How to be a Perfect Imposter

How to be a Perfect Imposter
January 12, 2018 Ann Weiser Cornell
imposter syndrome

You’ve got it all figured out. How you’re supposed to look, sound, dress. What are the acceptable hobbies and opinions. How smart to appear so you don’t threaten anyone. When to tell a joke and when to keep your mouth shut. You can do this. You’re perfect.

Yep, you’re perfect all right. A perfect imposter.

I remember when all I wanted was to be accepted by the popular kids. I studied how they looked and sounded so I could copy them. The clothes, the laugh, the nonchalant attitude. I had to get it all down.

I was driven by a deep conviction of my own inadequacy. If I could have put into words how I felt (which I couldn’t), I would have said: “If only they accept me, then I will be acceptable.”

It’s funny how hard it is to fool people. All my efforts to be cool and popular did not work.

Looking back, I’m pretty sure I know why. Because despite all the things I did, my body posture and voice tone were giving off the message: “I feel inadequate, please like me.”

So about the title of this article: I don’t actually know how to be a perfect imposter. I’ve always failed.

Here’s what I do know: Trying to be perfectly the same as some ideal is a soul killer.

And that’s true if the ideal you’re trying to be perfect at is a slicked down business person in a suit or an ultra-cool hip person with tats and piercings.

You might be better at being an imposter than I was. But I’m pretty sure you are no happier about it.

The problem with being an imposter is that you know you are. So you’re always afraid you’re going to be found out. And you never get what you really want — which is to be loved for yourself.

Avoiding the Deeper Problem

Just as with an addiction, the urge to be a perfect imposter is driven by a deeper pain. “I am inadequate” is an extremely painful feeling, and we try to not feel it. We would do anything to not feel it.

But here’s the thing: Running from this painful inadequacy and trying to cover it up doesn’t make it go away. And that way, it will never change.

The feeling of being inadequate can be changed. It is a wound that can be healed. But most of us would-be imposters don’t know that.

It feels like we’re in a no-win situation. Like one of those nightmare games where “you lose” is behind every door.

Either I am myself, and I will not be loved and accepted. (I will be rejected and mocked, in fact.) Or I try to be like someone I’m not… and, well, I don’t feel accepted that way either.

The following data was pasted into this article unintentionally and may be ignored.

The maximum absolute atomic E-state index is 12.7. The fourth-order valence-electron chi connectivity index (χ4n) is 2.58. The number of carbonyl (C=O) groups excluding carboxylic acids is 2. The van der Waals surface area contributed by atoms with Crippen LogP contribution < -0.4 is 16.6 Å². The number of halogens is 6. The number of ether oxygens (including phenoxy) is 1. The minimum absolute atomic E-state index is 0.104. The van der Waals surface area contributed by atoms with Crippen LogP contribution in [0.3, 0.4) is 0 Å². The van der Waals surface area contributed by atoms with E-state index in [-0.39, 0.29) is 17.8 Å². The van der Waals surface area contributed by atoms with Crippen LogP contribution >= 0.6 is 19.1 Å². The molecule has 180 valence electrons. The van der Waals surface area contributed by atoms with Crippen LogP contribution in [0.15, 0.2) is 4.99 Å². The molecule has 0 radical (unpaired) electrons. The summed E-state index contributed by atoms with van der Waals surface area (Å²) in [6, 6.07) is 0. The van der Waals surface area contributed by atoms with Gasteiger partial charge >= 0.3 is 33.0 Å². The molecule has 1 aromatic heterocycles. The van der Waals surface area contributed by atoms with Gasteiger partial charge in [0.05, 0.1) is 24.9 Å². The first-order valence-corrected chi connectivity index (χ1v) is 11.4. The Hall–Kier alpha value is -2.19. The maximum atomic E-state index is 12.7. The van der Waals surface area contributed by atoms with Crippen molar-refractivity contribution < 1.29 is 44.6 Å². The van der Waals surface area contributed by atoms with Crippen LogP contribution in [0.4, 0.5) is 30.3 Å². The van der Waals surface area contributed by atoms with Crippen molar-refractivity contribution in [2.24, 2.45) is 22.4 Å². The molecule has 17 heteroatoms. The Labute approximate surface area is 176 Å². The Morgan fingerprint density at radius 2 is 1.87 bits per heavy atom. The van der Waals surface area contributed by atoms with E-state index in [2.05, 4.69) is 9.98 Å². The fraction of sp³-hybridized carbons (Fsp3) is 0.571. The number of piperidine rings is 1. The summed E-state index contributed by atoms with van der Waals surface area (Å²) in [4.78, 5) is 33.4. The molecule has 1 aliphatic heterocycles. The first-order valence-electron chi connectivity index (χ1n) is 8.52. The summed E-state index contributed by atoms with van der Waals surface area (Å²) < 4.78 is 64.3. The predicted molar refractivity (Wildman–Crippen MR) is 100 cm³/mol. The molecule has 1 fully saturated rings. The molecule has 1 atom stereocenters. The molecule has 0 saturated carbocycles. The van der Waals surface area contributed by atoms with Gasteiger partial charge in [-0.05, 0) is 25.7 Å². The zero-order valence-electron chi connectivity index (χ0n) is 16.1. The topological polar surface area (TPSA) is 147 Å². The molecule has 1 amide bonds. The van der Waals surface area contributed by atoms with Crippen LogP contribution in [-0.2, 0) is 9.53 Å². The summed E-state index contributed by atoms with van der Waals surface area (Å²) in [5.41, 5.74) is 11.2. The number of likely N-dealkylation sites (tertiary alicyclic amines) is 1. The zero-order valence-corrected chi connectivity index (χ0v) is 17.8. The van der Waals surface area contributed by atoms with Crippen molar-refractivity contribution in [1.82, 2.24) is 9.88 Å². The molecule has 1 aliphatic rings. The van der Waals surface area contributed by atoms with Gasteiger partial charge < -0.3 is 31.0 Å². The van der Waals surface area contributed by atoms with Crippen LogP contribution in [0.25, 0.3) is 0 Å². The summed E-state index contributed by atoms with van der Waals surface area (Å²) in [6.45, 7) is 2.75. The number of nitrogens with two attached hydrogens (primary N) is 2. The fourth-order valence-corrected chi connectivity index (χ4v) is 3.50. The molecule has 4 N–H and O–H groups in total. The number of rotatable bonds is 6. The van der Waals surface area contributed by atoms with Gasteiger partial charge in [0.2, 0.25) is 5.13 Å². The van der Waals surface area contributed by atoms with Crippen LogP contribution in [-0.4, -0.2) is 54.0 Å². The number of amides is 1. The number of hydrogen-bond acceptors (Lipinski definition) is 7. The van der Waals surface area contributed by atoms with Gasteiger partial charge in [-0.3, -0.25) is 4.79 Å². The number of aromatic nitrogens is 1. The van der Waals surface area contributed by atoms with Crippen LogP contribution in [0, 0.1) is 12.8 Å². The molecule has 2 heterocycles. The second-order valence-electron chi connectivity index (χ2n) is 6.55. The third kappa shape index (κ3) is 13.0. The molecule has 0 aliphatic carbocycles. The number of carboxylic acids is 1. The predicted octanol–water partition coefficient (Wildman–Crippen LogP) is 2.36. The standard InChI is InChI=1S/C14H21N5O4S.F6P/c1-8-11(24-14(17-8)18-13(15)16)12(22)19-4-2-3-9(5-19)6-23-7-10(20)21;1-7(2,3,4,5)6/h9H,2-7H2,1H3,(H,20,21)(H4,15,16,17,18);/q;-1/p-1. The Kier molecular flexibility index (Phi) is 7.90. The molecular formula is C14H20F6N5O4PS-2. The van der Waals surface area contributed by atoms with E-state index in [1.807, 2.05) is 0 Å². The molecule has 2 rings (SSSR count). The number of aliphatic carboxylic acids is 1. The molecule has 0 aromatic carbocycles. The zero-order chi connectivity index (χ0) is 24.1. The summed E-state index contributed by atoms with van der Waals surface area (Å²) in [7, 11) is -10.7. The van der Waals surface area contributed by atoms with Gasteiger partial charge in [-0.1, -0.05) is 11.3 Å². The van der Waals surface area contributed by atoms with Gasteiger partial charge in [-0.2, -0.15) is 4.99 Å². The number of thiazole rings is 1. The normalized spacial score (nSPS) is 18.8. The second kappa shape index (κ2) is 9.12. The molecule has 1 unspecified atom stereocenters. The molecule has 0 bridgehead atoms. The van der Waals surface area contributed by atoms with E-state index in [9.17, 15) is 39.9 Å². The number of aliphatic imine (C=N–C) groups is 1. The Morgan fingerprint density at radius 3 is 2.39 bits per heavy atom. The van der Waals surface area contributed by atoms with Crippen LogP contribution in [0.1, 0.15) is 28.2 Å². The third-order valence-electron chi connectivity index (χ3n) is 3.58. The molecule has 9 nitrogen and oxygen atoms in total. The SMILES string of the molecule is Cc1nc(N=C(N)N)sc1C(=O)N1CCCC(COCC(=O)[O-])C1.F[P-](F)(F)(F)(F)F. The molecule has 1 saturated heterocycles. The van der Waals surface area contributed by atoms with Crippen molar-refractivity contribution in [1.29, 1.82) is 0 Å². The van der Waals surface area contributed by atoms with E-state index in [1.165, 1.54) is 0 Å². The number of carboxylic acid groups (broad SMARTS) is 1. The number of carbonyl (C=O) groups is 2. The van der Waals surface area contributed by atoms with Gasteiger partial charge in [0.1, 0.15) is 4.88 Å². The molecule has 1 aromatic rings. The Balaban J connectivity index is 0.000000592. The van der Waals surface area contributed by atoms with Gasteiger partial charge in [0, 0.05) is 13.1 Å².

So clearly this comes from past times (maybe a long time ago) when you were yourself, and you were rejected, mocked, beat up, ignored, judged, pinched, locked in a closet, looked at funny, etc. etc. What happened next was that a survival-oriented part of you said: “OK, then I won’t be myself.” That’s how the search for Perfect Impostership began.

And once you’re trying to be what you’re not, it is a never-ending trap, because you have to keep up the pretense, and it’s exhausting. Plus, there’s the constant danger that you will be found out, the real “you” will be unmasked, to general horror all around. Very very stressful and not really sustainable.

Is there a way out? Oh, yes.

How to Be Perfectly Imperfect

It all starts with an uneasy feeling.

This is the uneasy feeling you start to feel if you allow yourself to pause and feel something. When things are quiet, when you have a few minutes to yourself, just breathe and feel. (Maybe “uneasy” is not the word for it… maybe it’s painful or uncomfortable or panicky. You’ll find out.)

When you just feel, and you don’t fight with or run from how you feel, you’ve crossed over a huge barrier. The struggle to not feel is so exhausting! It comes from an old belief that if you allow yourself to feel what you feel, your feelings will take you over and you’ll be overwhelmed. They won’t, and you won’t. The next step will help.

Now try out these words: “Something in me feels I am not enough just as I am.” Do the words fit? Are they true? If not, let the words change until they fit. But keep the phrase “something in me.” That’s how you know this is a part of you and not all of you… and makes it much less likely that the feelings will overwhelm you.

Your sentence might be: “Something in me believes I have to hide my flaws in order to survive.”

Or: “Something in me feels deeply unacceptable.”

When you find the sentence that matches your uneasy feeling, you’ll feel a tiny sense of relief. No matter how bad it is, it is a relief to say it.

You’ve identified something in you that has these feelings. And you can probably see that you’ve often been driven to wiggle and twist, to cover up and avoid these very feelings… because there is pain here. But right now you can also feel that this is not unbearable pain. You can bear it. You can be here.

I have one more piece of advice for you: Say Hello to this something in you that has these feelings. Say to it, “I know you are here.” Say: “I am here with you now.” And find out how that feels now. You are forming a relationship with the hurting part of you. A relationship of compassion and self-caring.

Repeat Daily

This is not an overnight cure… but it is a long-lasting one. I’d suggest you do it for 5–10 minutes every day. I predict that each time you’ll feel a bigger and bigger shift. Over time, the things you’ve been doing to cover up and hide the pain will begin to fade away. Your own sense of calm and strength will grow.

In my life, I’ve done so many twisted things to not feel my feelings of being inadequate. Trying to be a perfect imposter was only one of them. I also spent years drinking too much.

I don’t do any of those things any more. I am happy to be imperfect, human, and myself. I’m not like anyone else. And I like it that way.

This article was first published on on January 12, 2018.


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